Mildred Pierce (Sous-titres franais)
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Mildred Pierce (DVD)
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Top Customer Reviews
Steely Joan Crawford evokes sympathy as an abandoned, financially-strapped wife and mother, though you know all along that Mildred will make it somehow.
Make it she does, stumbling into the restaurant business and making a success of it in spite of the fact that men find her so darned irresistible that she has to stop and peel one off every few steps.
Adding to Mildred's troubles is the fact that oldest daughter Vida(played by dewy-eyed young beauty Ann Blyth) has become an insufferable snob somewhere along the line, in spite of her middle-class upbringing. Mildred worships Vida, in spie of the fact that Vida is moody, verbally abusive, and impossible to please.Vida wants to be "rich", but when Mildred makes lots of money, it still doesn't suit Vida because her mother worked (ew, yuck) for it. You wish that Mildred would shake her, or at least ground her.
Eve Arden, one of my all-time favorites, is her usual wonderful self as Mildred's shrewd secretary and loyal friend.
Butterfly McQueen gets wasted once again in the role of the family's maid.
Even if you're not a Joan Crawford fan, buy this one; it makes terrific rainy-night viewing.
The close experience of the Second World war in a certain way was a crossroad for a huge crowd of directors. 1945 is the birth of the italian neorealism, the full comittment of the film noir, the first aproximations of the social film (Remember Kazan , Wilder , Dmytrik , Losey, Wyler,) and I think it was the starting point of the sparkle for the new wave cinema ten years after.
If you watch this movie, you`ll forget you`re in the a a film from the forties. Because the story is told so perfectly and the matter in question is so related with everyone of us that all the explored universe of feelings , the proud, the anger and the constance of the main character in a ravishing performance of Mrs. Crawford and the astonishing Anne Blyth, makes that film not only a cult movie but a obligated reference for those who love the art of cinema.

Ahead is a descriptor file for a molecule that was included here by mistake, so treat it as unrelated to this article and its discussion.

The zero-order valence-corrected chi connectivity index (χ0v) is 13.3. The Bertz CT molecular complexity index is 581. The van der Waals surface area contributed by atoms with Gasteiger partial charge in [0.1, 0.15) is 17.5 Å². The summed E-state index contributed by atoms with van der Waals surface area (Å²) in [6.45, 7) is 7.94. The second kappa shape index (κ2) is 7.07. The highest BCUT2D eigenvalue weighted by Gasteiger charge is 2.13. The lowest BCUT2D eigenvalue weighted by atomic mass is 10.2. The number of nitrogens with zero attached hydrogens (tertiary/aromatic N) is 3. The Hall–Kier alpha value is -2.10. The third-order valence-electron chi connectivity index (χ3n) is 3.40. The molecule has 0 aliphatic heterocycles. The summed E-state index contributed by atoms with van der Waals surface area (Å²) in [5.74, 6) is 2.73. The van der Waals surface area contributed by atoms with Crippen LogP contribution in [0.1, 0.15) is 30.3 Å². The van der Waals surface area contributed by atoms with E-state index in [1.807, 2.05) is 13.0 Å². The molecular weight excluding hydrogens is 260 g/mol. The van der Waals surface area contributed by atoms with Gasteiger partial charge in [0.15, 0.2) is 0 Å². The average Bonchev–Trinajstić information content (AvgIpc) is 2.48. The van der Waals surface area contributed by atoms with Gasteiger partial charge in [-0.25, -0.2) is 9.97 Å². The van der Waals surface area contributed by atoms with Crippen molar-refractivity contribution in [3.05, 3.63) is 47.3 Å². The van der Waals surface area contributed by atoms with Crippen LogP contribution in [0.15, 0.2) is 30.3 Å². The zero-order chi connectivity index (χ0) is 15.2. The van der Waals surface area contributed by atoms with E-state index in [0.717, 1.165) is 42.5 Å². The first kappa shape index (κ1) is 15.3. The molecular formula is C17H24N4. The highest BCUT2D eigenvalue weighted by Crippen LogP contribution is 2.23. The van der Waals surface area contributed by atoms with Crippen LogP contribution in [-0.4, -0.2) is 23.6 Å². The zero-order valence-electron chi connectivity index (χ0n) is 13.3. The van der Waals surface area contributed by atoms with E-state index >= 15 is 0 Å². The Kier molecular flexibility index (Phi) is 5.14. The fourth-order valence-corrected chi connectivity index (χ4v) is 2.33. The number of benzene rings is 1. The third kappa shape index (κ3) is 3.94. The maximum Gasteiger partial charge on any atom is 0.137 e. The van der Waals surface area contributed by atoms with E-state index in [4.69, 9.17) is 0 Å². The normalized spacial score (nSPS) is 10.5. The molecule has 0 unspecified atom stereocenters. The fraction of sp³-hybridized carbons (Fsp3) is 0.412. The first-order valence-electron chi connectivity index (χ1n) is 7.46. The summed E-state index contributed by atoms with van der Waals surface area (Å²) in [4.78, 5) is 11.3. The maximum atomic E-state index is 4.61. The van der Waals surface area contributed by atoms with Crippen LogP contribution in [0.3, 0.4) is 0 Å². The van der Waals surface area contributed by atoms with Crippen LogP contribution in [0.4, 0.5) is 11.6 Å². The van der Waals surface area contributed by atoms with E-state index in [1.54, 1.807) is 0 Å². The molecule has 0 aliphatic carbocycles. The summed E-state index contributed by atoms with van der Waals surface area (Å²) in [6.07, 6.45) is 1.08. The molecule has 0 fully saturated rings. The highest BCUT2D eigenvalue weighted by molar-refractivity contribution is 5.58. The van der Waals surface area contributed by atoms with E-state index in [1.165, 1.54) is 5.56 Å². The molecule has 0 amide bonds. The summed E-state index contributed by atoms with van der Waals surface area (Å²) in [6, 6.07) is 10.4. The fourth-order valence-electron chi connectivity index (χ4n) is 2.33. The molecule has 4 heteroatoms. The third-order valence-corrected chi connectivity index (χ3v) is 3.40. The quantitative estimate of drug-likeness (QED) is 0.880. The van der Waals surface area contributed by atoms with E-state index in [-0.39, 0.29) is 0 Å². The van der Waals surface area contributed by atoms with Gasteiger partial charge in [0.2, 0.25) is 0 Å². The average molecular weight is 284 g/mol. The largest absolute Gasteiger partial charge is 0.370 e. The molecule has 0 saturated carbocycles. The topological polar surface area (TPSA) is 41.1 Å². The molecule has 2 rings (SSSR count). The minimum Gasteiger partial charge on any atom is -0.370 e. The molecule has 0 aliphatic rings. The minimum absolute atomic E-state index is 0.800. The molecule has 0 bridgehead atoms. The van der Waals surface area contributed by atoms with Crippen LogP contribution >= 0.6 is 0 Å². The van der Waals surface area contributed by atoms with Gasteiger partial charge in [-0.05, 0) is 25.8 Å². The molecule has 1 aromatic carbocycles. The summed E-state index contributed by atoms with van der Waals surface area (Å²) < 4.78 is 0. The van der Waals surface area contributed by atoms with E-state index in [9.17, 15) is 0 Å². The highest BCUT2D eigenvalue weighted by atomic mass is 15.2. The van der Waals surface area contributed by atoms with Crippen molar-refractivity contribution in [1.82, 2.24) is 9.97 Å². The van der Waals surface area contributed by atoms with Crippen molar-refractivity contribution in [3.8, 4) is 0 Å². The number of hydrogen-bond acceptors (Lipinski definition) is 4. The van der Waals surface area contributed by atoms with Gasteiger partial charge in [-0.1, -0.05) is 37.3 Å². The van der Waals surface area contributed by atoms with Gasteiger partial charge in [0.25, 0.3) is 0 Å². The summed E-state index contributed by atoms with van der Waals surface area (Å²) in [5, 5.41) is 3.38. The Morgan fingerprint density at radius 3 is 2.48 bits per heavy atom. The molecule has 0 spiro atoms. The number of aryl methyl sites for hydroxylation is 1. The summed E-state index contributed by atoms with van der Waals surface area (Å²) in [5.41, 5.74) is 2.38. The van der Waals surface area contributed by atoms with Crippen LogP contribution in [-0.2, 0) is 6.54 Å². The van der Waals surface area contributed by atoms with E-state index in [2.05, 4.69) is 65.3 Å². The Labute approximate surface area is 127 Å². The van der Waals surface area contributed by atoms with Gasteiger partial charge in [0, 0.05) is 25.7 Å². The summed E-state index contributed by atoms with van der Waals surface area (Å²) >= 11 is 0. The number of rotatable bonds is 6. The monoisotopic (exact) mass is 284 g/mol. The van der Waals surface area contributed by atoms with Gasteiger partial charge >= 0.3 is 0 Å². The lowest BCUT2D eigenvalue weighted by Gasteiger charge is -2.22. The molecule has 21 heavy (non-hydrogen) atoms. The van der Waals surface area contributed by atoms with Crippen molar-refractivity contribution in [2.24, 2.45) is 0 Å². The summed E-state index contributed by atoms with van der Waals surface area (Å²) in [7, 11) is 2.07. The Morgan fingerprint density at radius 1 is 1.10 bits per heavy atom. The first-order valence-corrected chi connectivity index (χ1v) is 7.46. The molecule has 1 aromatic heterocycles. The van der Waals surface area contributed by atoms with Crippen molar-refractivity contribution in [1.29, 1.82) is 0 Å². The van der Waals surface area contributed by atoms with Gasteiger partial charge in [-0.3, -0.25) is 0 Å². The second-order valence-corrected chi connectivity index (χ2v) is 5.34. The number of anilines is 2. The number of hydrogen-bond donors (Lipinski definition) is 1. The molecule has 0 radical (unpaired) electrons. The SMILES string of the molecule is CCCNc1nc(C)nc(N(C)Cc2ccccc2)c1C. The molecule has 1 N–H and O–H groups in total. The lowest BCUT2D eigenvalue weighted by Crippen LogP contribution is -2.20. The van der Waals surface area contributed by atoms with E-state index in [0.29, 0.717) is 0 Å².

If I coukd, I`d give it ten stars instaed of just five.
The movie which netted Joan Crawford her first and only Oscar and revitalized her flagging career is a top-class melodrama, beautifully constructed by screenwriter Ranald MacDougall (from a novel by James M. Cain) and photographed in moody black and white by ace cameraman Ernest Haller (HUMORESQUE, REBEL WITHOUT A CAUSE). Aimed at the market for so-called 'women's pictures' which had emerged during the Second World War, the movie contains all the ingredients of a modern day soap opera, piling the agony on Crawford's tragic character until she's redeemed by a moment of happiness at the very end of the picture. Crawford is a tower of strength in the leading role, and she's given strong support by an exceptional cast, including Blyth (KISMET, THE HELEN MORGAN STORY) as her vicious, mean-spirited offspring, character actor Jack Carson as a wily businessman who pursues Crawford romantically and loses out to a succession of unsuitable paramours (including a deceptively suave Zachary Scott in one of his first screen appearances), and Eve Arden in a hilarious turn as Crawford's friend and business colleague who doles out the wisecracks like candy (after being leered over by Carson, she retorts: "Leave SOMETHING on me, I might catch cold!"). Attentive viewers will be amused by some eyebrow-raising dialogue which hints at a lesbian subtext in Arden's character, having somehow managed to elude conservative-minded censors in 1945! By this stage in his long career, director Michael Curtiz was an old hand at this sort of thing (ANGELS WITH DIRTY FACES, CASABLANCA, etc.Read more ›
Most recent customer reviews
This is an excellent classic film noir, and better than the recent miniseries by far.Published 1 month ago by Meesha Richard
Cannot count how many times I have seen this film. Thanks so. It is great! Now I can watch it anytime I want to!Published 2 months ago by Martha Cantarini
I ordered this move after I watched the mini series based on the Mildred Pierce story. I found the mini-series to be attenuated, bland and the acting was surprisingly stilted. Read morePublished on Jan. 22 2014 by Susana Bear River
This is another fine example of Hollywood at its best. The movie is well-acted and a great story. I've watched it time and time again. Read morePublished on Sept. 15 2013 by Cattieluver
The movie was good from start to finish. I can see why Joan Crawford won, an Oscar, for best actress on this one. She carried the movie. Read morePublished on March 9 2013 by Jeffrey Schust
I am not a Joan Crawford fan -- having said that, she is superb in "Mildred Pierce". As are Ann Blythe as "Veda" and Bruce Bennett, as "Bert". Read morePublished on June 22 2009 by Dorothy L. Sayers
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